Acquired: Breeder (hobby breeder)
Posted February 7, 2014
My miniature dachshund came to our household as a pup. My father picked her out because he fell in love with her and wanted a dog that was easy to groom. The short haired dachshund is, indeed, easy to groom. Minimal brushing is required and they can be easily wiped off with a towel if they become muddy. Their size is another asset when baths can be accomplished in the kitchen sink and also make them perfect for apartment living.
Our little dachshund loved to snuggle and burrow into her covers. A lot of blankets is essential for the dachshund, who is traditionally a burrowing type breed. Their lack of dense fur encourages them to snuggle against your leg or under your bed linens. Their need to burrow also creates wonderful cuddle times with their owners. As a pup our dachshund would snuggle up on my Dad's shoulders.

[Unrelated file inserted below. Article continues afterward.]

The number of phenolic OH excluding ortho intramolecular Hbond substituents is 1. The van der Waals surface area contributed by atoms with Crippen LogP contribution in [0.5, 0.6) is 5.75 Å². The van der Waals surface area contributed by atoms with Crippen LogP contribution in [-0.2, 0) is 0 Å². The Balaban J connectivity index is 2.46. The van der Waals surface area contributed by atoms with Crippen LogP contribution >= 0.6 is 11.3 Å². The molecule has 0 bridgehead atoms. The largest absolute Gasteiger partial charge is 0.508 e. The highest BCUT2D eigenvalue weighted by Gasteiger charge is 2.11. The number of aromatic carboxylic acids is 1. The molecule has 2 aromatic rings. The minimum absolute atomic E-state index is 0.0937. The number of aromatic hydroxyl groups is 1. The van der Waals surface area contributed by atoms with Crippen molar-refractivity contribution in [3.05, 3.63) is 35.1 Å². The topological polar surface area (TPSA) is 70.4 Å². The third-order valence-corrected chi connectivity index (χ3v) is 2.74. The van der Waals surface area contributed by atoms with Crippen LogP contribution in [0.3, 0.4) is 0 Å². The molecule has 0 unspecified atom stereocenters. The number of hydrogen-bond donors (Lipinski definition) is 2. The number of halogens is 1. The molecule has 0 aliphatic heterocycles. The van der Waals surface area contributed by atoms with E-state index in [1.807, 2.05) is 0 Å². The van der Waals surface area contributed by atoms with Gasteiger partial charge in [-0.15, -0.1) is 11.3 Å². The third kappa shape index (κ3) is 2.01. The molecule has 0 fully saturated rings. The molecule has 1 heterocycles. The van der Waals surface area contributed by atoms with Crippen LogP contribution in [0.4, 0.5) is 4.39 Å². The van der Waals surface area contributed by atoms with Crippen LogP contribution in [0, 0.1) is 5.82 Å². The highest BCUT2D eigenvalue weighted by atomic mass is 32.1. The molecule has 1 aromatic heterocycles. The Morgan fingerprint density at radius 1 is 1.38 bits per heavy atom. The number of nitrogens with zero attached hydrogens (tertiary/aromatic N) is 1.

Our dachshund was fiercely protective though and did not like the neighbor dog. They often got into fights and had to be forced apart. The dachshund's sharp teeth are to be avoided and ours hated taking any kind of medication, but she loved to give kisses otherwise.
As she grew older, her health problems doubled. It's important to stick to a good diet with these dogs, as their backs, even the miniature variety, cannot withstand any added weight. When our pup gained too much weight she lost the use of her back legs. After placing her on careful diet and working daily with her, she did regain the use of her legs, but it's best to start out with a good diet and avoid the therapy.
Our dog also developed diabetes and had to be given a shot of insulin daily due to her initial poor diet.
Overall, my dachshund was a wonderful companion, terrific snuggler, and loving pet.